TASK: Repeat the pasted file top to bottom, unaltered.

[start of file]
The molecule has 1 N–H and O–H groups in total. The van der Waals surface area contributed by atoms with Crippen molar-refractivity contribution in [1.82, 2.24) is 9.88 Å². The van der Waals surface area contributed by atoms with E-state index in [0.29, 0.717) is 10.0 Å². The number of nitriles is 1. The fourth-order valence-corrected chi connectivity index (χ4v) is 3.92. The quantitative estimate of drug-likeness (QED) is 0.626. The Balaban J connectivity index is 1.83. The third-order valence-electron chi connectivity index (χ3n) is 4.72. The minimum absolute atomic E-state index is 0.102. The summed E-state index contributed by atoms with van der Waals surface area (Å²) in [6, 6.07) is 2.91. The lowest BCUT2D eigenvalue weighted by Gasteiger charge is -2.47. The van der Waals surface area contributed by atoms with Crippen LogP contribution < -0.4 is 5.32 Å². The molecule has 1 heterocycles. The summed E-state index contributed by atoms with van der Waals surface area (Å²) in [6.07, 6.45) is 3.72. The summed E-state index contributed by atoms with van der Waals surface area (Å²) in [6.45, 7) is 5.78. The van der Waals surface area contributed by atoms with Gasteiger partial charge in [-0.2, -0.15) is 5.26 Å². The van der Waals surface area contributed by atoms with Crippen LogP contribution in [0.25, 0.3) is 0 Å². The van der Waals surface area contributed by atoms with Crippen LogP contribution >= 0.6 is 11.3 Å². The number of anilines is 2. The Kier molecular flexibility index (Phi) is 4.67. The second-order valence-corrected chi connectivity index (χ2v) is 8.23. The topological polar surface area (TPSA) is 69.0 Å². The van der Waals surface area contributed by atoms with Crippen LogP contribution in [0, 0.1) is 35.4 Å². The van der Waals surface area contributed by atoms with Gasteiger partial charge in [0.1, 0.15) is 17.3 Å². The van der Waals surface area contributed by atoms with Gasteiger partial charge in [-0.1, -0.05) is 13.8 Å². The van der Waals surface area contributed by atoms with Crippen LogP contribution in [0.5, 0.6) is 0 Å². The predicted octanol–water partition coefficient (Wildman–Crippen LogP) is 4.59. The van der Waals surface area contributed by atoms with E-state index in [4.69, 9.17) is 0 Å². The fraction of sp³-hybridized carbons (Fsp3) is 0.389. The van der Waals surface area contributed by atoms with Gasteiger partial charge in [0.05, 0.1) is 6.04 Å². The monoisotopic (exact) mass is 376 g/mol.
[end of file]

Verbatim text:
The molecule has 1 N–H and O–H groups in total. The van der Waals surface area contributed by atoms with Crippen molar-refractivity contribution in [1.82, 2.24) is 9.88 Å². The van der Waals surface area contributed by atoms with E-state index in [0.29, 0.717) is 10.0 Å². The number of nitriles is 1. The fourth-order valence-corrected chi connectivity index (χ4v) is 3.92. The quantitative estimate of drug-likeness (QED) is 0.626. The Balaban J connectivity index is 1.83. The third-order valence-electron chi connectivity index (χ3n) is 4.72. The minimum absolute atomic E-state index is 0.102. The summed E-state index contributed by atoms with van der Waals surface area (Å²) in [6, 6.07) is 2.91. The lowest BCUT2D eigenvalue weighted by Gasteiger charge is -2.47. The van der Waals surface area contributed by atoms with Crippen LogP contribution < -0.4 is 5.32 Å². The molecule has 1 heterocycles. The summed E-state index contributed by atoms with van der Waals surface area (Å²) in [6.07, 6.45) is 3.72. The summed E-state index contributed by atoms with van der Waals surface area (Å²) in [6.45, 7) is 5.78. The van der Waals surface area contributed by atoms with Gasteiger partial charge in [-0.2, -0.15) is 5.26 Å². The van der Waals surface area contributed by atoms with Crippen LogP contribution in [0.25, 0.3) is 0 Å². The van der Waals surface area contributed by atoms with Crippen LogP contribution >= 0.6 is 11.3 Å². The number of anilines is 2. The Kier molecular flexibility index (Phi) is 4.67. The second-order valence-corrected chi connectivity index (χ2v) is 8.23. The topological polar surface area (TPSA) is 69.0 Å². The van der Waals surface area contributed by atoms with Crippen LogP contribution in [0, 0.1) is 35.4 Å². The van der Waals surface area contributed by atoms with Gasteiger partial charge in [0.1, 0.15) is 17.3 Å². The van der Waals surface area contributed by atoms with Gasteiger partial charge in [-0.1, -0.05) is 13.8 Å². The van der Waals surface area contributed by atoms with Crippen LogP contribution in [0.5, 0.6) is 0 Å². The predicted octanol–water partition coefficient (Wildman–Crippen LogP) is 4.59. The van der Waals surface area contributed by atoms with E-state index in [4.69, 9.17) is 0 Å². The fraction of sp³-hybridized carbons (Fsp3) is 0.389. The van der Waals surface area contributed by atoms with Gasteiger partial charge in [0.05, 0.1) is 6.04 Å². The monoisotopic (exact) mass is 376 g/mol.